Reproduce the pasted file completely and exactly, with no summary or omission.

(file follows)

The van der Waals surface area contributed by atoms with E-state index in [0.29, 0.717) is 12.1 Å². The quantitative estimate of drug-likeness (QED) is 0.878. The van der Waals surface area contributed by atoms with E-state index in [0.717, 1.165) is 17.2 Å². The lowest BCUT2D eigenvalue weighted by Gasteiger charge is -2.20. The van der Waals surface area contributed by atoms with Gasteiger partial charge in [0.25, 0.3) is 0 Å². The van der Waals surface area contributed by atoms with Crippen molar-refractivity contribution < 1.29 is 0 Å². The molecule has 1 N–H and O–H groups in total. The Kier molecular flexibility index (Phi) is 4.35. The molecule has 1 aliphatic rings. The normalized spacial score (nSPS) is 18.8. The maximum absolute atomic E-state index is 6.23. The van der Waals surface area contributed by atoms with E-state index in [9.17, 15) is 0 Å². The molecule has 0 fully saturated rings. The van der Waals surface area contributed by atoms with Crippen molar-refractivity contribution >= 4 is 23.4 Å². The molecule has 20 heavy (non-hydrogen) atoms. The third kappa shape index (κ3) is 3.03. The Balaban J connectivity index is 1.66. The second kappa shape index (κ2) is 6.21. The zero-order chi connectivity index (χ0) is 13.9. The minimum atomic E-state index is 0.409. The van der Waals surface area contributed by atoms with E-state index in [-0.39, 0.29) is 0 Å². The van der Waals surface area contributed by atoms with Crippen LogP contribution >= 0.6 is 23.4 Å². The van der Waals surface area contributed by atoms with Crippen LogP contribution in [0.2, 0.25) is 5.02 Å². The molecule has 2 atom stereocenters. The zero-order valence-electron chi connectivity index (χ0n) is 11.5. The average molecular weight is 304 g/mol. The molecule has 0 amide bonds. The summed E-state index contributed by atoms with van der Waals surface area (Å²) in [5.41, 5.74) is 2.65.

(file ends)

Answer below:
The van der Waals surface area contributed by atoms with E-state index in [0.29, 0.717) is 12.1 Å². The quantitative estimate of drug-likeness (QED) is 0.878. The van der Waals surface area contributed by atoms with E-state index in [0.717, 1.165) is 17.2 Å². The lowest BCUT2D eigenvalue weighted by Gasteiger charge is -2.20. The van der Waals surface area contributed by atoms with Gasteiger partial charge in [0.25, 0.3) is 0 Å². The van der Waals surface area contributed by atoms with Crippen molar-refractivity contribution < 1.29 is 0 Å². The molecule has 1 N–H and O–H groups in total. The Kier molecular flexibility index (Phi) is 4.35. The molecule has 1 aliphatic rings. The normalized spacial score (nSPS) is 18.8. The maximum absolute atomic E-state index is 6.23. The van der Waals surface area contributed by atoms with E-state index in [9.17, 15) is 0 Å². The molecule has 0 fully saturated rings. The van der Waals surface area contributed by atoms with Crippen molar-refractivity contribution >= 4 is 23.4 Å². The molecule has 20 heavy (non-hydrogen) atoms. The third kappa shape index (κ3) is 3.03. The Balaban J connectivity index is 1.66. The second kappa shape index (κ2) is 6.21. The zero-order chi connectivity index (χ0) is 13.9. The minimum atomic E-state index is 0.409. The van der Waals surface area contributed by atoms with E-state index in [-0.39, 0.29) is 0 Å². The van der Waals surface area contributed by atoms with Crippen LogP contribution >= 0.6 is 23.4 Å². The van der Waals surface area contributed by atoms with Crippen LogP contribution in [0.2, 0.25) is 5.02 Å². The molecule has 2 atom stereocenters. The zero-order valence-electron chi connectivity index (χ0n) is 11.5. The average molecular weight is 304 g/mol. The molecule has 0 amide bonds. The summed E-state index contributed by atoms with van der Waals surface area (Å²) in [5.41, 5.74) is 2.65.